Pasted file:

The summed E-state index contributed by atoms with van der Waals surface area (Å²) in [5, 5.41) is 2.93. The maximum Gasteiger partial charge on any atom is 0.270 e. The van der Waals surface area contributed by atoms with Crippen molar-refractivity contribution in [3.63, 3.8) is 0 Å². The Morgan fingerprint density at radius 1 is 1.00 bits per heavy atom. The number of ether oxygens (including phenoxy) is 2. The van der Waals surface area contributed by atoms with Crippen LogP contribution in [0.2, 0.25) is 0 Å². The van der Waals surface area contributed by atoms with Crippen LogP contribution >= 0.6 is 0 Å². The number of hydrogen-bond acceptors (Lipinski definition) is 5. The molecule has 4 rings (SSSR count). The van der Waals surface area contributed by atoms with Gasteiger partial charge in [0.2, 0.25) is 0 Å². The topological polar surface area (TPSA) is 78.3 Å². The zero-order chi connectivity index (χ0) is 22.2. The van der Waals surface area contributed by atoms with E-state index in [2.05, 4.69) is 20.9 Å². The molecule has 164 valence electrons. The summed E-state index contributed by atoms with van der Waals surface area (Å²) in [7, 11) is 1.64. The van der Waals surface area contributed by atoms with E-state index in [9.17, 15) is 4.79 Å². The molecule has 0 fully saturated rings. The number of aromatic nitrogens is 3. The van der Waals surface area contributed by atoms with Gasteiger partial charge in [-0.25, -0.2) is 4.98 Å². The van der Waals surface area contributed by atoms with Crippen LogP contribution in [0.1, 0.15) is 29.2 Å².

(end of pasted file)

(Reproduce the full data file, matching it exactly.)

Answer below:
The summed E-state index contributed by atoms with van der Waals surface area (Å²) in [5, 5.41) is 2.93. The maximum Gasteiger partial charge on any atom is 0.270 e. The van der Waals surface area contributed by atoms with Crippen molar-refractivity contribution in [3.63, 3.8) is 0 Å². The Morgan fingerprint density at radius 1 is 1.00 bits per heavy atom. The number of ether oxygens (including phenoxy) is 2. The van der Waals surface area contributed by atoms with Crippen LogP contribution in [0.2, 0.25) is 0 Å². The van der Waals surface area contributed by atoms with Crippen LogP contribution >= 0.6 is 0 Å². The number of hydrogen-bond acceptors (Lipinski definition) is 5. The molecule has 4 rings (SSSR count). The van der Waals surface area contributed by atoms with Gasteiger partial charge in [0.2, 0.25) is 0 Å². The topological polar surface area (TPSA) is 78.3 Å². The zero-order chi connectivity index (χ0) is 22.2. The van der Waals surface area contributed by atoms with E-state index in [2.05, 4.69) is 20.9 Å². The molecule has 164 valence electrons. The summed E-state index contributed by atoms with van der Waals surface area (Å²) in [7, 11) is 1.64. The van der Waals surface area contributed by atoms with E-state index in [9.17, 15) is 4.79 Å². The molecule has 0 fully saturated rings. The number of aromatic nitrogens is 3. The van der Waals surface area contributed by atoms with Gasteiger partial charge in [-0.25, -0.2) is 4.98 Å². The van der Waals surface area contributed by atoms with Crippen LogP contribution in [0.1, 0.15) is 29.2 Å².